Artificial intelligence Fintech & e-commerce Seed funding Web3

For Seed Startups, A Time Of Extended Adolescence And Extra-Large Financings

Bird with coin - Seed funding.

For some rites of passage — such as learning to drive or casting a vote — the age when one may begin is clear.

For other stops on the path from youth to adulthood — like no longer ordering off the kids’ menu or trick-or-treating on Halloween — the delineation is fuzzier. One stops when it feels right.

Among startups, maturing out of seed-stage looks much the same. Securing a Series A round marks the closest thing to an official graduation from seed to early stage. But some startups take much more time to get there than others, if they make it at all.

These days, startups can remain at seed-stage for quite a long time. They can also score pretty good-sized financings well before getting to Series A.

The $5M+ seed round goes mainstream

In particular, we’ve seen increasing normalization of seed rounds of $5 million or more in recent years. Last year, for instance, Crunchbase identified more than 1,500 angel, seed or pre-seed financings that met or exceeded this level.

While overall global venture investment has contracted sharply since the 2021 peak, large seed rounds haven’t followed the same pattern. To illustrate, we charted total rounds and investment for this category across the past 10 calendar years.

As you can see, there were fewer jumbo-sized seed rounds last year than in 2022. However, it’s also notable that the 2023 total was only slightly lower than 2021. This is striking because most categories — late stage and pre-IPO in particular — have fallen quite sharply since the market peak roughly two years ago.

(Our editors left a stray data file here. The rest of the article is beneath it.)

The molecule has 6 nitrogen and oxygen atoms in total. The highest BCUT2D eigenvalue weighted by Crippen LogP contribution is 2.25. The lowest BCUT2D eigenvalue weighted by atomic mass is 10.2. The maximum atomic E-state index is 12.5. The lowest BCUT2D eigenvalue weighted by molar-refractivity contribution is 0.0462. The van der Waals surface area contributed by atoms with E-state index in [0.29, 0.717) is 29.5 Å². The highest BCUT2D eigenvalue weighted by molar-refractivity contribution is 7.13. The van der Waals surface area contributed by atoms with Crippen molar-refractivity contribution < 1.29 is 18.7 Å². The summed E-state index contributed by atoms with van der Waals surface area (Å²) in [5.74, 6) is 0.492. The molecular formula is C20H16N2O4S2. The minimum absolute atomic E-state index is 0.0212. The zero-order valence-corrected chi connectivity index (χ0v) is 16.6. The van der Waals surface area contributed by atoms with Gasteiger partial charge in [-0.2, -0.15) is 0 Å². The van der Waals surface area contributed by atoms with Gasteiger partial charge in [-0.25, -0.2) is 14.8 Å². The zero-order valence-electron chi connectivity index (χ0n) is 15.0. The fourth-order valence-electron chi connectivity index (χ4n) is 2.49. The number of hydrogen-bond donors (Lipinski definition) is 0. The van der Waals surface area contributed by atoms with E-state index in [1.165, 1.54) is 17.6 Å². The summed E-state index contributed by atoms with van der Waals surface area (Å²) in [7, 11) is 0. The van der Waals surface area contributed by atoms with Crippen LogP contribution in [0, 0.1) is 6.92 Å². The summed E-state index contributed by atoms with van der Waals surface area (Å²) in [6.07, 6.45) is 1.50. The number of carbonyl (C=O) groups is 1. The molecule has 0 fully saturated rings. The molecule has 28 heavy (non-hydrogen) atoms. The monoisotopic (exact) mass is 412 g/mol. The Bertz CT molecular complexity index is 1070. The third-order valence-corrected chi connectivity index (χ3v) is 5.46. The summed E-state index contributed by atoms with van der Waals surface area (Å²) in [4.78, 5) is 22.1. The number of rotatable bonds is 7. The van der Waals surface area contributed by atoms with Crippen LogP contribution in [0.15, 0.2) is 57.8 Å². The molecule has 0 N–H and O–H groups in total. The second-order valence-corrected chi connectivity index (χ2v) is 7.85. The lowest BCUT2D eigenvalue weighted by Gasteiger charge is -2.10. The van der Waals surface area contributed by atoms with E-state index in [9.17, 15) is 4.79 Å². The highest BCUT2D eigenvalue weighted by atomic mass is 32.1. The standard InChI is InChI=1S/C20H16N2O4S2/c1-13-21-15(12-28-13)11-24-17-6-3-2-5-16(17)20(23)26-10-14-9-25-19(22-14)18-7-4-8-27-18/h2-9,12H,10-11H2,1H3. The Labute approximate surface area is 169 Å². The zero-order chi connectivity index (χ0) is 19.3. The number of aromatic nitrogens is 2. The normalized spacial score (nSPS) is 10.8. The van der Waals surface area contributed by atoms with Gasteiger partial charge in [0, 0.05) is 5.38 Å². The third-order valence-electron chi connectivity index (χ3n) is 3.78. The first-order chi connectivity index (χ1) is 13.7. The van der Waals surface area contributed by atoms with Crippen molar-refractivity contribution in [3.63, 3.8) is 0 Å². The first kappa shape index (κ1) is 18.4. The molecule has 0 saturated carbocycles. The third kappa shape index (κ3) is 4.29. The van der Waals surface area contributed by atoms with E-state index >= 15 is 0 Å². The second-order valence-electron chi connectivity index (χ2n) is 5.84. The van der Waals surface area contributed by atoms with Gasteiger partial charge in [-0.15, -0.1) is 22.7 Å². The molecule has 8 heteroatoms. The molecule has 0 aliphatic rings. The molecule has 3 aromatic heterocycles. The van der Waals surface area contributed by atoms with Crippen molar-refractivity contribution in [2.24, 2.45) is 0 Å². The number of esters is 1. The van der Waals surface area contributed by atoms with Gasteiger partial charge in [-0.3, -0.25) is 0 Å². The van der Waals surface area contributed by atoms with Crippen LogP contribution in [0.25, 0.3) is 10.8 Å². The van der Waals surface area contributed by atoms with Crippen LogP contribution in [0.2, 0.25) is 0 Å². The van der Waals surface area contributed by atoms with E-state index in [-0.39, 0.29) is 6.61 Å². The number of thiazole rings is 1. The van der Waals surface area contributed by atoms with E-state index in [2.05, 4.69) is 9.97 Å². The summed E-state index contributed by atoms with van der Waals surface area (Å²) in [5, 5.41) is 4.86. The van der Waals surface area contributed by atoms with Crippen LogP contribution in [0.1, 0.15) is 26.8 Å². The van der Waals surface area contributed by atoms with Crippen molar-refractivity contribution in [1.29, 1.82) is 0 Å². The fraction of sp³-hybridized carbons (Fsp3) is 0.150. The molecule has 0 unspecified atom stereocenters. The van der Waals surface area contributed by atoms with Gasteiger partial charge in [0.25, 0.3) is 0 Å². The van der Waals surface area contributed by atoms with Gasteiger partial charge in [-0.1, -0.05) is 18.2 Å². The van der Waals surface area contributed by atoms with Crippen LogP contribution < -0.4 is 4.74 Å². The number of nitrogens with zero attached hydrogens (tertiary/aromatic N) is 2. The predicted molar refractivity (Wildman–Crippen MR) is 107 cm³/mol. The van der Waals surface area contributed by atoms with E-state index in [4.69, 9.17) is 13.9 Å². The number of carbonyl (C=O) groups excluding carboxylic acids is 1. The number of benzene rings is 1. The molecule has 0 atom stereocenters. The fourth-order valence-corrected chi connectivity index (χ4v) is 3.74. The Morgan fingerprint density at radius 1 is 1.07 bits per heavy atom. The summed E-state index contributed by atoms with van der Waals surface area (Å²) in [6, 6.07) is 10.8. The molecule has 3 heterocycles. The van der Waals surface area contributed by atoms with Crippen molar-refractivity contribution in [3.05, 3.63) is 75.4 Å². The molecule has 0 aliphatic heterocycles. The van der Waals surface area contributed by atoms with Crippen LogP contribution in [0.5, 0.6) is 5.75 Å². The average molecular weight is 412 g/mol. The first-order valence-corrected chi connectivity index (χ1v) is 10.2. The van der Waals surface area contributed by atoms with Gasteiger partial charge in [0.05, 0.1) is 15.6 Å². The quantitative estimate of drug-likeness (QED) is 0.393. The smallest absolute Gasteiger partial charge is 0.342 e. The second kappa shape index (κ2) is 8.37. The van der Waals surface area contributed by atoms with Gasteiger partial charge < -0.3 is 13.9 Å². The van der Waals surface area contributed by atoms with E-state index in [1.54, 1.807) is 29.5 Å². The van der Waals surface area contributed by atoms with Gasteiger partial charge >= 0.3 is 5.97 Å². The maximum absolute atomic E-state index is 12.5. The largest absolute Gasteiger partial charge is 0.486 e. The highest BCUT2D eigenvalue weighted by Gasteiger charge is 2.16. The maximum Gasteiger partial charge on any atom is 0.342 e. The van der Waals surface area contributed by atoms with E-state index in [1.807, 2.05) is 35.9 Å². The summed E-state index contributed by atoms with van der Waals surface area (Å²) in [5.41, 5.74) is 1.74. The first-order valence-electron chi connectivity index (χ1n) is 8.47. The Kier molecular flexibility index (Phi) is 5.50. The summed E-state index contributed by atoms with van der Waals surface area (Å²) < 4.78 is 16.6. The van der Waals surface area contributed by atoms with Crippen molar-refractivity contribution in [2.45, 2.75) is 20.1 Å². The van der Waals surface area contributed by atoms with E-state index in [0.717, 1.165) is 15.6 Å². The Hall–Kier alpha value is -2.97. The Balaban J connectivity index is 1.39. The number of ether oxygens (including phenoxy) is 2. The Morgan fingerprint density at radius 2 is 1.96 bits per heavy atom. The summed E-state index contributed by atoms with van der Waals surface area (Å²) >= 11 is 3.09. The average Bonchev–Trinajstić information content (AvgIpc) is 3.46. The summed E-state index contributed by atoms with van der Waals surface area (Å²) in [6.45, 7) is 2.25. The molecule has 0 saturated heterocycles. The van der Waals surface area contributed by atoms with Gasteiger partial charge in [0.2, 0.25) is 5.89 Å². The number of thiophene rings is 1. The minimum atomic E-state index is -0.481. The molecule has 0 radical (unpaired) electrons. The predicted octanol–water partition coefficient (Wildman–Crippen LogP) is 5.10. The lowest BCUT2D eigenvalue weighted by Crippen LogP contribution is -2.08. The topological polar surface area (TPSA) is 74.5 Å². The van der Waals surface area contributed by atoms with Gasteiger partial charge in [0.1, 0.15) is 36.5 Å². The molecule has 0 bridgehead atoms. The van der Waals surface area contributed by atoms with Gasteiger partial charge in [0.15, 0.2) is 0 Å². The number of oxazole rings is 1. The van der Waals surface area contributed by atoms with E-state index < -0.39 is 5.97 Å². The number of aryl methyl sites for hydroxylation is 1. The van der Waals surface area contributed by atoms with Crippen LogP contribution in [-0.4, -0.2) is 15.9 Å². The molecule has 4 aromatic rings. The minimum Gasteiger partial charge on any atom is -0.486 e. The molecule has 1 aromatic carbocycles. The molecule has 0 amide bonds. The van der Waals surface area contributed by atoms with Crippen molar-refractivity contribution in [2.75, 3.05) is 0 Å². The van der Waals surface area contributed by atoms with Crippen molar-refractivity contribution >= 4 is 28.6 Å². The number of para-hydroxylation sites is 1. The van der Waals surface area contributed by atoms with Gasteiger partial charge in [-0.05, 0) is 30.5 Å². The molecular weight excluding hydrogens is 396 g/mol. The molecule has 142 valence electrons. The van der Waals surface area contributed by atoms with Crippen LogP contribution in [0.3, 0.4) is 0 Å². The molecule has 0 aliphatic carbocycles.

Supergiant seed rounds

The comparative resilience of seed is in part due to really, really big rounds at this stage. Financings in the tens of millions of dollars aren’t all that uncommon, and even deals over $100 million do get done.

Probably the poster child for the unbelievably huge seed round is Yuga Labs, the NFT collectibles startup known for its Bored Ape Yacht Club collection. The Florida company landed a staggering $450 million seed round in March 2022.

In the past six months, we’ve also seen some super-sized seed financings including:

  • Elon Musk’s Austin, Texas-based xAI scooped up $135 million in December to build Grok, an AI designed to answer questions based on real-time knowledge of the world;
  • Poolside, an AI platform for software development, raised $126 million in seed financing last year; and
  • Black Ore Technologies, an AI-driven tax prep platform for accountants, secured $60  million in a seed round co-led by Andreessen Horowitz and Oak HC/FT.

As Crunchbase News’ Gene Teare reported earlier this year, seed funding to startups has grown into its own asset class over the past decade, with round sizes trending larger, and a bigger pool of investors backing these nascent startups.

The U.S. has been particularly active for big seed financings, which has driven growth of the asset class. In 2014 less than $5 billion was invested at seed. At the market peak in 2022, seed investment was more than $16 billion, although it fell to $11.5 billion in 2023.

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Illustration: Dom Guzman


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